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How to Become A Military Nurse & Military Nurse Salary

If you would like an exciting and rewarding career that is often physically, mentally, and emotionally demanding, continue reading to learn how to become a military nurse.

These nurses can work full-time active duty or part-time in the reserves or guard. They hold the rank of officer and may join the United States Air Force, Army, or Navy.

Education and Other Requirements

The two ways to become a military nurse is through direct commission or a ROTC program.

Direct Commission Process

Military NurseIn order to receive a direct commission, you must first hold a Bachelor of Science in Nursing degree and obtain licensure as a registered nurse. The army reserves will accept nurses with an Associate of Science degree, but they have to earn a BSN by the time they receive a promotion to captain. If you wish to go through this process, you’ll need to decide if you want to serve in the air force, army, or navy and apply for a direct commission through a military healthcare recruiter for that branch. Along with having a degree and licensure, you also must:

  • Be a citizen of the United States
  • Meet the age requirement (differs by branch)
  • Meet height and weight requirements
  • Pass a physical
  • Pass a background check for security clearance
  • Have a relatively clean record (a few parking tickets are okay, but felonies are not)
  • Attend officers basic training

Reserve Officer Training Corps Commission Process

The ROTC helps with college tuition and pays you a small stipend during the time you are in school. While enrolled in the program, you will take courses in military history and leadership along with your nursing classes, as well as attend ROTC summer camp all four years you are in college. Once you earn your Bachelor in Science of Nursing degree, you will be commissioned into the military branch you enrolled in the ROTC through. But before commission can happen, you must:

  • Meet the age requirement. Generally, you can enter the ROTC between 18 – 26.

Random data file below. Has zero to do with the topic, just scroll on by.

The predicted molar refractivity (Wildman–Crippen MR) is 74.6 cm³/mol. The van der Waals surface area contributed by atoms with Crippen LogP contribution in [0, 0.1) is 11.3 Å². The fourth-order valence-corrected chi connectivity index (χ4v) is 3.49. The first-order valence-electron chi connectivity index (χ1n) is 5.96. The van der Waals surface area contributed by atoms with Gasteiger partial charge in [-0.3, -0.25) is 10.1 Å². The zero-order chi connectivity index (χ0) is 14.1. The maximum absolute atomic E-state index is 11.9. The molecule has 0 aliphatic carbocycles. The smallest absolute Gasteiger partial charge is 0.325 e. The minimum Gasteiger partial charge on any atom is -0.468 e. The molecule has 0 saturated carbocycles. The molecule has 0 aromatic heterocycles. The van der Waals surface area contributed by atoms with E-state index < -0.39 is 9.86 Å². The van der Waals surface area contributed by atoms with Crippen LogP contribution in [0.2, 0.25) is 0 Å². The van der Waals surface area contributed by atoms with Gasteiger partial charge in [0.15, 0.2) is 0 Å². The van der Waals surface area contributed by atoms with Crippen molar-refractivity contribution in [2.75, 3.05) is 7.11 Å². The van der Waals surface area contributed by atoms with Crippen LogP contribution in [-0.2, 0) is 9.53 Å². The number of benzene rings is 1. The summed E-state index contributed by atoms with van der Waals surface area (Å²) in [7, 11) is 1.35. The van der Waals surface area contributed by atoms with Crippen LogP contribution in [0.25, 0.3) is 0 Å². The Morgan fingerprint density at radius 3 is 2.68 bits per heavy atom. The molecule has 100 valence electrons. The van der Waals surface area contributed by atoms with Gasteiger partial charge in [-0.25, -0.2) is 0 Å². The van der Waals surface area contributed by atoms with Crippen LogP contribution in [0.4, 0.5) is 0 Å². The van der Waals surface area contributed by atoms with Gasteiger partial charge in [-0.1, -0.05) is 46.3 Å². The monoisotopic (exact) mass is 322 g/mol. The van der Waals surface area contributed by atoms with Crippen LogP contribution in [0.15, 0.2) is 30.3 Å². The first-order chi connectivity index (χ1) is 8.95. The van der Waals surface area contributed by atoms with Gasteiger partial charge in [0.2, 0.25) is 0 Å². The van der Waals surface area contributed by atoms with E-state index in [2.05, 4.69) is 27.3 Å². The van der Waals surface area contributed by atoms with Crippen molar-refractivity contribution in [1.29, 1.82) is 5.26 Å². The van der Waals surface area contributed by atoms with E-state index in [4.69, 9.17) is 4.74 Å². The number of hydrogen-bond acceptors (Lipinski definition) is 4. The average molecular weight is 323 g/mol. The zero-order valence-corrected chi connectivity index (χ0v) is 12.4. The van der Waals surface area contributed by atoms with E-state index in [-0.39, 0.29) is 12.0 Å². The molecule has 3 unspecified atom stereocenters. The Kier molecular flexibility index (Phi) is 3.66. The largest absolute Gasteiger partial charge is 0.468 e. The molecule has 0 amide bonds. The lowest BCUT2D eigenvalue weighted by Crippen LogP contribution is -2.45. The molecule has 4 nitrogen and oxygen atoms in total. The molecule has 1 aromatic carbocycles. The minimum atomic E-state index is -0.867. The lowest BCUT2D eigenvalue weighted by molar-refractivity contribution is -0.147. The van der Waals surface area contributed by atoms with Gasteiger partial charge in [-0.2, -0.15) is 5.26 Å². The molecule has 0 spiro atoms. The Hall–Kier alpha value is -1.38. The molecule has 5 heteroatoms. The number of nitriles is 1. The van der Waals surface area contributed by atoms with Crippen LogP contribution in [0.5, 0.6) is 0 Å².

• Meet height and weight requirements
  • Attend a four-year college or university that is part of a ROTC program
  • Be a citizen of the United States
  • Maintain a grade point average of 2.5 or higher
  • Have a clean criminal history
  • Pass a physical that is usually administered during the third year
  • Earn a registered nurses license

Job Duties

Military nurses are trained to perform the same duties as civilian registered nurses. They include:

  • Administering medication
  • Assisting with surgical procedures
  • Checking vital signs
  • Treating wounds

One of the duties they have that a civilian nurse does not, is setting up triage in times of war and battle.

Characteristics of a Military Nurse

  • Ability to multi-task at a fast pace
  • Ability to work under pressure
  • Ability to work with minimal sleep
  • Ability to quickly make life saving decisions

Work Environment

Some military nurses work in military or veterans hospitals, while others are stationed on U.S Naval ships, or work in countries where the United States is engaged in military operations. The most intense environment for these nurses is in an active war zone where they provide immediate medical attention to soldiers wounded in battle.

Career Advancement

Nurses can advance their career during their service by earning a master’s degree to become a nurse practitioner, clinical nurse specialist, or nurse anesthetist.

Job Outlook and Salary

Men and women who wish to serve in the United States military as active duty nurses are in high demand. According to the U.S. Bureau of Labor Statistics, opportunities for qualified individuals in all branches should be excellent through 2018.

The average salary is $56,000, but there are perks such as signing bonuses. Salary is also dependent on if the nurse is active duty or in the reserves, how much experience they have, and their qualifications.

If you would like to learn more about this profession, please contact us.